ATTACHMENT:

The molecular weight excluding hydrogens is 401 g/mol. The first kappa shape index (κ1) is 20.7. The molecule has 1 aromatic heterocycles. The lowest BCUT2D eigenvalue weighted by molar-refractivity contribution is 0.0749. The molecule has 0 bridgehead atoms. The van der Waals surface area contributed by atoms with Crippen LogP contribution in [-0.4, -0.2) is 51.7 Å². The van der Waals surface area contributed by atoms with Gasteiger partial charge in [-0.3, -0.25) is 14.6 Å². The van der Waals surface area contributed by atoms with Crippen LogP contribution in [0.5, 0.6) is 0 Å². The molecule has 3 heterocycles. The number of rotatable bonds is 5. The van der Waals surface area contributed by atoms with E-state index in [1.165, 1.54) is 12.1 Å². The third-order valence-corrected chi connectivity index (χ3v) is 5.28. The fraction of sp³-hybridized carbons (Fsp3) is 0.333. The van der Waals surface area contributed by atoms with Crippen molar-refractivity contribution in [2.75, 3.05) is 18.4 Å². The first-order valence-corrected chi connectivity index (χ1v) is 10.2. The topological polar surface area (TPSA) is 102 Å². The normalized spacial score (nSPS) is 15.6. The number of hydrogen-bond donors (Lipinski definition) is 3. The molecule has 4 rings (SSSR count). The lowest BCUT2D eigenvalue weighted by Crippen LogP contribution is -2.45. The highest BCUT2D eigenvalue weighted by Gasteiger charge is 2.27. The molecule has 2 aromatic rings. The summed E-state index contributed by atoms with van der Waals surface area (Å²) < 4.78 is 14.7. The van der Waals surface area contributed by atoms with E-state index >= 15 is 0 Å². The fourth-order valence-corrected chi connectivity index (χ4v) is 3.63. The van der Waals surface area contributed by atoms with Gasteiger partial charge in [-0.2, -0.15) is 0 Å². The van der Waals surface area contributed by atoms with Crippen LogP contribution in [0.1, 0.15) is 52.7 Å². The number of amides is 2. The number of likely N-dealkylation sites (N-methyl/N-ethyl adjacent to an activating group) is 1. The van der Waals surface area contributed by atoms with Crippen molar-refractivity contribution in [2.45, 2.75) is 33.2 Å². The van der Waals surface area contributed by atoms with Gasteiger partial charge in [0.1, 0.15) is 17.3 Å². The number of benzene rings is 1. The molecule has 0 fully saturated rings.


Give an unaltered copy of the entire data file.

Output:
The molecular weight excluding hydrogens is 401 g/mol. The first kappa shape index (κ1) is 20.7. The molecule has 1 aromatic heterocycles. The lowest BCUT2D eigenvalue weighted by molar-refractivity contribution is 0.0749. The molecule has 0 bridgehead atoms. The van der Waals surface area contributed by atoms with Crippen LogP contribution in [-0.4, -0.2) is 51.7 Å². The van der Waals surface area contributed by atoms with Gasteiger partial charge in [-0.3, -0.25) is 14.6 Å². The van der Waals surface area contributed by atoms with Crippen LogP contribution in [0.5, 0.6) is 0 Å². The molecule has 3 heterocycles. The number of rotatable bonds is 5. The van der Waals surface area contributed by atoms with E-state index in [1.165, 1.54) is 12.1 Å². The third-order valence-corrected chi connectivity index (χ3v) is 5.28. The fraction of sp³-hybridized carbons (Fsp3) is 0.333. The van der Waals surface area contributed by atoms with Crippen molar-refractivity contribution in [2.75, 3.05) is 18.4 Å². The first-order valence-corrected chi connectivity index (χ1v) is 10.2. The topological polar surface area (TPSA) is 102 Å². The normalized spacial score (nSPS) is 15.6. The number of hydrogen-bond donors (Lipinski definition) is 3. The molecule has 4 rings (SSSR count). The lowest BCUT2D eigenvalue weighted by Crippen LogP contribution is -2.45. The highest BCUT2D eigenvalue weighted by Gasteiger charge is 2.27. The molecule has 2 aromatic rings. The summed E-state index contributed by atoms with van der Waals surface area (Å²) < 4.78 is 14.7. The van der Waals surface area contributed by atoms with E-state index >= 15 is 0 Å². The fourth-order valence-corrected chi connectivity index (χ4v) is 3.63. The van der Waals surface area contributed by atoms with Gasteiger partial charge in [-0.2, -0.15) is 0 Å². The van der Waals surface area contributed by atoms with Crippen LogP contribution in [0.1, 0.15) is 52.7 Å². The number of amides is 2. The number of likely N-dealkylation sites (N-methyl/N-ethyl adjacent to an activating group) is 1. The van der Waals surface area contributed by atoms with Crippen molar-refractivity contribution in [2.45, 2.75) is 33.2 Å². The van der Waals surface area contributed by atoms with Gasteiger partial charge in [0.1, 0.15) is 17.3 Å². The number of benzene rings is 1. The molecule has 0 fully saturated rings.